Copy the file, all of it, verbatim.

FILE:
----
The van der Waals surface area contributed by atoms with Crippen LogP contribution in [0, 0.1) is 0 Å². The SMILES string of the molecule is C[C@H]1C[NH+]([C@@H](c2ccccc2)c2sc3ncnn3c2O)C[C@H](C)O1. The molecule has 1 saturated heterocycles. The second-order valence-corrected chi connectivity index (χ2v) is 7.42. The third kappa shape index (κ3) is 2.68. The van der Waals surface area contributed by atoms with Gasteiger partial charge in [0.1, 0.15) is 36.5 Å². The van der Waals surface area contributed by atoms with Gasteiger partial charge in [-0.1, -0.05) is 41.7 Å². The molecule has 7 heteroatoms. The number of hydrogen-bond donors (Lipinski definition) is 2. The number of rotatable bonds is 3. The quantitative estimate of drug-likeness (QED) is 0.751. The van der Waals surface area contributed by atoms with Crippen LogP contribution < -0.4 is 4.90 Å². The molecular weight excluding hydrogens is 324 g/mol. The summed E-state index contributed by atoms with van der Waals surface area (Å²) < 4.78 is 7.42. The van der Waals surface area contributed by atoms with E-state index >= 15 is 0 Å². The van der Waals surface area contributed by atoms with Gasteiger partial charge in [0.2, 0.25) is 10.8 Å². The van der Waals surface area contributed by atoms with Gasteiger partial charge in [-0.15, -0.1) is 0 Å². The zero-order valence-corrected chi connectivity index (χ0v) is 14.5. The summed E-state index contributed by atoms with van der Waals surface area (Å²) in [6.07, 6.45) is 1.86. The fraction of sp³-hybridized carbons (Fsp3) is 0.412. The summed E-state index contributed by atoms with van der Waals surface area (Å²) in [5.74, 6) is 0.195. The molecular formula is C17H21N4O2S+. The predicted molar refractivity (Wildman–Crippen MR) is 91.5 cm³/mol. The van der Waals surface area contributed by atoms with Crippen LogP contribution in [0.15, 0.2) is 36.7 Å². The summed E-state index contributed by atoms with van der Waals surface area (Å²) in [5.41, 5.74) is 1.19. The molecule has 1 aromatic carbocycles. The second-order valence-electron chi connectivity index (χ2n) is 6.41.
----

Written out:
The van der Waals surface area contributed by atoms with Crippen LogP contribution in [0, 0.1) is 0 Å². The SMILES string of the molecule is C[C@H]1C[NH+]([C@@H](c2ccccc2)c2sc3ncnn3c2O)C[C@H](C)O1. The molecule has 1 saturated heterocycles. The second-order valence-corrected chi connectivity index (χ2v) is 7.42. The third kappa shape index (κ3) is 2.68. The van der Waals surface area contributed by atoms with Gasteiger partial charge in [0.1, 0.15) is 36.5 Å². The van der Waals surface area contributed by atoms with Gasteiger partial charge in [-0.1, -0.05) is 41.7 Å². The molecule has 7 heteroatoms. The number of hydrogen-bond donors (Lipinski definition) is 2. The number of rotatable bonds is 3. The quantitative estimate of drug-likeness (QED) is 0.751. The van der Waals surface area contributed by atoms with Crippen LogP contribution < -0.4 is 4.90 Å². The molecular weight excluding hydrogens is 324 g/mol. The summed E-state index contributed by atoms with van der Waals surface area (Å²) < 4.78 is 7.42. The van der Waals surface area contributed by atoms with E-state index >= 15 is 0 Å². The van der Waals surface area contributed by atoms with Gasteiger partial charge in [0.2, 0.25) is 10.8 Å². The van der Waals surface area contributed by atoms with Gasteiger partial charge in [-0.15, -0.1) is 0 Å². The zero-order valence-corrected chi connectivity index (χ0v) is 14.5. The summed E-state index contributed by atoms with van der Waals surface area (Å²) in [6.07, 6.45) is 1.86. The fraction of sp³-hybridized carbons (Fsp3) is 0.412. The summed E-state index contributed by atoms with van der Waals surface area (Å²) in [5.74, 6) is 0.195. The molecular formula is C17H21N4O2S+. The predicted molar refractivity (Wildman–Crippen MR) is 91.5 cm³/mol. The van der Waals surface area contributed by atoms with Crippen LogP contribution in [0.15, 0.2) is 36.7 Å². The summed E-state index contributed by atoms with van der Waals surface area (Å²) in [5.41, 5.74) is 1.19. The molecule has 1 aromatic carbocycles. The second-order valence-electron chi connectivity index (χ2n) is 6.41.